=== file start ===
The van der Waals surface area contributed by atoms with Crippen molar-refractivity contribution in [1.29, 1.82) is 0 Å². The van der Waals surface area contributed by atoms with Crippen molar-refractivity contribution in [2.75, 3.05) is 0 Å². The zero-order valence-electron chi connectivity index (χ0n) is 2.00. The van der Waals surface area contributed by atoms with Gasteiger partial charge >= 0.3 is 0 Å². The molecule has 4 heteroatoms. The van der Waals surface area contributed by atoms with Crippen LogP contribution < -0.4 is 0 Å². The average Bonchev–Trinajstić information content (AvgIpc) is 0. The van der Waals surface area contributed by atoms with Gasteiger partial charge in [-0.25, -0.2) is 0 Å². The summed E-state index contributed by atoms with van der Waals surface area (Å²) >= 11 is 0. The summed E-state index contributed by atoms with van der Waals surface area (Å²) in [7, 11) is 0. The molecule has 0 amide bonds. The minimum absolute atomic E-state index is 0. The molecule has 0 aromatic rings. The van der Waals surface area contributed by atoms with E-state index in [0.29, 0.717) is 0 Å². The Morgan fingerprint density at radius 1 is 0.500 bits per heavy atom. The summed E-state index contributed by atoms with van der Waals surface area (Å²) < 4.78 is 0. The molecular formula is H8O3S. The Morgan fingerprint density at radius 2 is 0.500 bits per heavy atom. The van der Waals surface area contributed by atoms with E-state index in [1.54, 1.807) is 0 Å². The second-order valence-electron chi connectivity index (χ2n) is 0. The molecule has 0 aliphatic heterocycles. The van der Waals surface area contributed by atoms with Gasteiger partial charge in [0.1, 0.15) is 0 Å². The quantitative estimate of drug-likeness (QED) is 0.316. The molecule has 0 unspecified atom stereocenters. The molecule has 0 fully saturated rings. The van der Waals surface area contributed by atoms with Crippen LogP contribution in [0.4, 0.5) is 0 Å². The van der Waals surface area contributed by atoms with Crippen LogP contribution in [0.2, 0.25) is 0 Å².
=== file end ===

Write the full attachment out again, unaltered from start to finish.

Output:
The van der Waals surface area contributed by atoms with Crippen molar-refractivity contribution in [1.29, 1.82) is 0 Å². The van der Waals surface area contributed by atoms with Crippen molar-refractivity contribution in [2.75, 3.05) is 0 Å². The zero-order valence-electron chi connectivity index (χ0n) is 2.00. The van der Waals surface area contributed by atoms with Gasteiger partial charge >= 0.3 is 0 Å². The molecule has 4 heteroatoms. The van der Waals surface area contributed by atoms with Crippen LogP contribution < -0.4 is 0 Å². The average Bonchev–Trinajstić information content (AvgIpc) is 0. The van der Waals surface area contributed by atoms with Gasteiger partial charge in [-0.25, -0.2) is 0 Å². The summed E-state index contributed by atoms with van der Waals surface area (Å²) >= 11 is 0. The summed E-state index contributed by atoms with van der Waals surface area (Å²) in [7, 11) is 0. The molecule has 0 amide bonds. The minimum absolute atomic E-state index is 0. The molecule has 0 aromatic rings. The van der Waals surface area contributed by atoms with E-state index in [0.29, 0.717) is 0 Å². The Morgan fingerprint density at radius 1 is 0.500 bits per heavy atom. The summed E-state index contributed by atoms with van der Waals surface area (Å²) < 4.78 is 0. The molecular formula is H8O3S. The Morgan fingerprint density at radius 2 is 0.500 bits per heavy atom. The van der Waals surface area contributed by atoms with E-state index in [1.54, 1.807) is 0 Å². The second-order valence-electron chi connectivity index (χ2n) is 0. The molecule has 0 aliphatic heterocycles. The van der Waals surface area contributed by atoms with Gasteiger partial charge in [0.1, 0.15) is 0 Å². The quantitative estimate of drug-likeness (QED) is 0.316. The molecule has 0 unspecified atom stereocenters. The molecule has 0 fully saturated rings. The van der Waals surface area contributed by atoms with Crippen LogP contribution in [0.4, 0.5) is 0 Å². The van der Waals surface area contributed by atoms with Crippen LogP contribution in [0.2, 0.25) is 0 Å².